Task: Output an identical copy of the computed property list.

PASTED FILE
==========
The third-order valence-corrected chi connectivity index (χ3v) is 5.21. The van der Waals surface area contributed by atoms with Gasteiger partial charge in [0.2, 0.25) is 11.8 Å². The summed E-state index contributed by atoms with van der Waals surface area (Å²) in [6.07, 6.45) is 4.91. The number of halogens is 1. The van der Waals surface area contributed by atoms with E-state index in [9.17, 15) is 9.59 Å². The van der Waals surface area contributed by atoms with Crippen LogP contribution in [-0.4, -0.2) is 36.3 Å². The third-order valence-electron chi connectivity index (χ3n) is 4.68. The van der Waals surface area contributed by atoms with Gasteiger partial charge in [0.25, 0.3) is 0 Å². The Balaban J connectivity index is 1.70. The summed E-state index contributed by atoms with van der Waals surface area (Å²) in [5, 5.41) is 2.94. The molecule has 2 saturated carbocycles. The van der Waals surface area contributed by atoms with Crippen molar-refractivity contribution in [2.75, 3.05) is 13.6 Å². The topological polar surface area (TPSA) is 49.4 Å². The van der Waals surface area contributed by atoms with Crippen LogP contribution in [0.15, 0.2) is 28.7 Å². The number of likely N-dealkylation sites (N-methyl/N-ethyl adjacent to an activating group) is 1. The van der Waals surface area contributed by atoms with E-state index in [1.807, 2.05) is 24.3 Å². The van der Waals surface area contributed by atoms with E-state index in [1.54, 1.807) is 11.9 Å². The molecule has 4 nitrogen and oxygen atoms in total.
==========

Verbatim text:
The third-order valence-corrected chi connectivity index (χ3v) is 5.21. The van der Waals surface area contributed by atoms with Gasteiger partial charge in [0.2, 0.25) is 11.8 Å². The summed E-state index contributed by atoms with van der Waals surface area (Å²) in [6.07, 6.45) is 4.91. The number of halogens is 1. The van der Waals surface area contributed by atoms with E-state index in [9.17, 15) is 9.59 Å². The van der Waals surface area contributed by atoms with Crippen LogP contribution in [-0.4, -0.2) is 36.3 Å². The third-order valence-electron chi connectivity index (χ3n) is 4.68. The van der Waals surface area contributed by atoms with Gasteiger partial charge in [0.25, 0.3) is 0 Å². The Balaban J connectivity index is 1.70. The summed E-state index contributed by atoms with van der Waals surface area (Å²) in [5, 5.41) is 2.94. The molecule has 2 saturated carbocycles. The van der Waals surface area contributed by atoms with Crippen molar-refractivity contribution in [2.75, 3.05) is 13.6 Å². The topological polar surface area (TPSA) is 49.4 Å². The van der Waals surface area contributed by atoms with Crippen LogP contribution in [0.15, 0.2) is 28.7 Å². The number of likely N-dealkylation sites (N-methyl/N-ethyl adjacent to an activating group) is 1. The van der Waals surface area contributed by atoms with E-state index in [1.807, 2.05) is 24.3 Å². The van der Waals surface area contributed by atoms with E-state index in [1.54, 1.807) is 11.9 Å². The molecule has 4 nitrogen and oxygen atoms in total.